What was “collectivization”? It arose from Engels’s late realization that the concentration of capital did not work in agriculture. The proletarian revolution would be achieved in the towns only, but would carry with it millions of neutral or hostile (and religious and ethnically minded, Stalin added) peasants into socialism. The peasants must, therefore, be persuaded to contribute their land, livestock, and tools to big collective farms (kolkhozes), where economies of scale would rapidly convince them that this was right. The collective farms would not be state farms, and they would be of unequal wealth, according to the average previous wealth of the members. The farms would pay no wages (not being state farms, and not employing workers) but a sort of dividend connected with labor inputs. The members would elect their own chairman, and in that way continue to manage their “own” property—and they would still be called peasants.
Nearly all the peasants were blind to the fine distinctions between state and collective farms, and so between confiscation and collectivization. Lenin used tax relief for the peasants as “persuasion,” but without force he failed to persuade. Yet something had eventually to be done: no respectable socialist state has private peasants; they generate capitalism from within, and the richer ones (kulaks) simply are capitalists.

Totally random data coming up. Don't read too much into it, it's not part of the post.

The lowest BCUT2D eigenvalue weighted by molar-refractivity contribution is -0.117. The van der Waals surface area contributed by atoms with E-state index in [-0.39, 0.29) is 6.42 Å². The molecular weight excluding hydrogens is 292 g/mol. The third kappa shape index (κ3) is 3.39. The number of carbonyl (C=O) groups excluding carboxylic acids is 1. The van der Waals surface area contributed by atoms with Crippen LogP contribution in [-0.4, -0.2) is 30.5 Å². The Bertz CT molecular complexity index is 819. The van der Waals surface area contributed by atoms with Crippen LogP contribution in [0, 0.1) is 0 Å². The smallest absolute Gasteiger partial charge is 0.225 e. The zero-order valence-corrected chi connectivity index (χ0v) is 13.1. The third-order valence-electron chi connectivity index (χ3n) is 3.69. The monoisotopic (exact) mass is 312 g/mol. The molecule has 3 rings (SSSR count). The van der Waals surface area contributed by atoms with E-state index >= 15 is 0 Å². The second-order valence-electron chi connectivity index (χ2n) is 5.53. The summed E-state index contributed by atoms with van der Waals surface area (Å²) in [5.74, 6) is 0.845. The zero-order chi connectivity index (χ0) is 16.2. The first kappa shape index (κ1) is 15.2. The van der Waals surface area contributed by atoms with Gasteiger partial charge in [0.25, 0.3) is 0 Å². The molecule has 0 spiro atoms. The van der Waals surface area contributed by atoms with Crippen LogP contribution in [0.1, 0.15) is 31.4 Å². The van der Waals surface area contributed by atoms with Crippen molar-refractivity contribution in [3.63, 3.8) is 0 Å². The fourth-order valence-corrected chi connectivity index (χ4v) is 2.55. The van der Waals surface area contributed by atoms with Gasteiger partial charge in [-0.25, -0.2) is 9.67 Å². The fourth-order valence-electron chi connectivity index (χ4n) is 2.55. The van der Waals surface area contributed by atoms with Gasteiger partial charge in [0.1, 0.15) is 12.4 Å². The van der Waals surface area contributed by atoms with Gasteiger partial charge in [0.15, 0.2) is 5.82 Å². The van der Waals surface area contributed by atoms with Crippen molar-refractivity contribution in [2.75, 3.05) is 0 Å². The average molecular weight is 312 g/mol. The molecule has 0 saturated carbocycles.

For Stalin the issue was bound up with the “procurement” question of “War Communism.” He could not believe in a safe, voluntary market procurement system: the kulaks would not cooperate; they would get him. The failure of voluntary procurements—or what he thought was a failure—in 1927 sent him spinning down the road of price control, compulsory procurement, violence, and so collectivization for procurement’s sake, and much more violence. It was no longer an efficiency issue, and indeed hardly a Marxist or property issue. It had become a security issue: Who shall eat?
There are four large unsettled questions: Did the collectivization between 1928 and 1930 directly cause the Ukraine famine between 1932 and 1933? Did that also happen in Kazakhstan? Did Stalin intend these famines? If so, were these crimes unique?